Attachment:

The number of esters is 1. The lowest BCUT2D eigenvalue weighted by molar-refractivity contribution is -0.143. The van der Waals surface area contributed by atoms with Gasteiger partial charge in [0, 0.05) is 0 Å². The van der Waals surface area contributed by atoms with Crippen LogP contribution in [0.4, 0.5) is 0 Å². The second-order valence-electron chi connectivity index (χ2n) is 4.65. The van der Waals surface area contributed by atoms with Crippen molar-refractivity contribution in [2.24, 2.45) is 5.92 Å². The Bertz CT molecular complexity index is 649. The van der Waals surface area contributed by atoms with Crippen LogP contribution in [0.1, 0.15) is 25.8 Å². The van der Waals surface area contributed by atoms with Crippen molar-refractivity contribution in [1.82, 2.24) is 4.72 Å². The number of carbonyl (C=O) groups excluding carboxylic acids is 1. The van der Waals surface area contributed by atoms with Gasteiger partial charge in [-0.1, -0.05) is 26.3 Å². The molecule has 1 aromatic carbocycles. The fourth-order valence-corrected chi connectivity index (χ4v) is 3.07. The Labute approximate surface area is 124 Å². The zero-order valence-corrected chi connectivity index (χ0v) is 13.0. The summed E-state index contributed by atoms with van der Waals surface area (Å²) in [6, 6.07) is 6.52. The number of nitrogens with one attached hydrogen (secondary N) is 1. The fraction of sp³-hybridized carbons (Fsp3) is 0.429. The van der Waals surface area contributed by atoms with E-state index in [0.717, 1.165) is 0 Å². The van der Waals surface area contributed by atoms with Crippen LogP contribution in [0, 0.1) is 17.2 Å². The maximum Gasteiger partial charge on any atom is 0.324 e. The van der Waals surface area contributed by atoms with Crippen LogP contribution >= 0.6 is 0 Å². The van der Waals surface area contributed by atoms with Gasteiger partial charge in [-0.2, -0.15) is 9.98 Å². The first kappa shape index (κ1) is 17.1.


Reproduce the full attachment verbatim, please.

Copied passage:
The number of esters is 1. The lowest BCUT2D eigenvalue weighted by molar-refractivity contribution is -0.143. The van der Waals surface area contributed by atoms with Gasteiger partial charge in [0, 0.05) is 0 Å². The van der Waals surface area contributed by atoms with Crippen LogP contribution in [0.4, 0.5) is 0 Å². The second-order valence-electron chi connectivity index (χ2n) is 4.65. The van der Waals surface area contributed by atoms with Crippen molar-refractivity contribution in [2.24, 2.45) is 5.92 Å². The Bertz CT molecular complexity index is 649. The van der Waals surface area contributed by atoms with Crippen LogP contribution in [0.1, 0.15) is 25.8 Å². The van der Waals surface area contributed by atoms with Crippen molar-refractivity contribution in [1.82, 2.24) is 4.72 Å². The number of carbonyl (C=O) groups excluding carboxylic acids is 1. The van der Waals surface area contributed by atoms with Gasteiger partial charge in [-0.1, -0.05) is 26.3 Å². The molecule has 1 aromatic carbocycles. The fourth-order valence-corrected chi connectivity index (χ4v) is 3.07. The Labute approximate surface area is 124 Å². The zero-order valence-corrected chi connectivity index (χ0v) is 13.0. The summed E-state index contributed by atoms with van der Waals surface area (Å²) in [6, 6.07) is 6.52. The number of nitrogens with one attached hydrogen (secondary N) is 1. The fraction of sp³-hybridized carbons (Fsp3) is 0.429. The van der Waals surface area contributed by atoms with E-state index in [0.717, 1.165) is 0 Å². The van der Waals surface area contributed by atoms with Crippen LogP contribution in [0, 0.1) is 17.2 Å². The maximum Gasteiger partial charge on any atom is 0.324 e. The van der Waals surface area contributed by atoms with Crippen LogP contribution >= 0.6 is 0 Å². The van der Waals surface area contributed by atoms with Gasteiger partial charge in [-0.2, -0.15) is 9.98 Å². The first kappa shape index (κ1) is 17.1.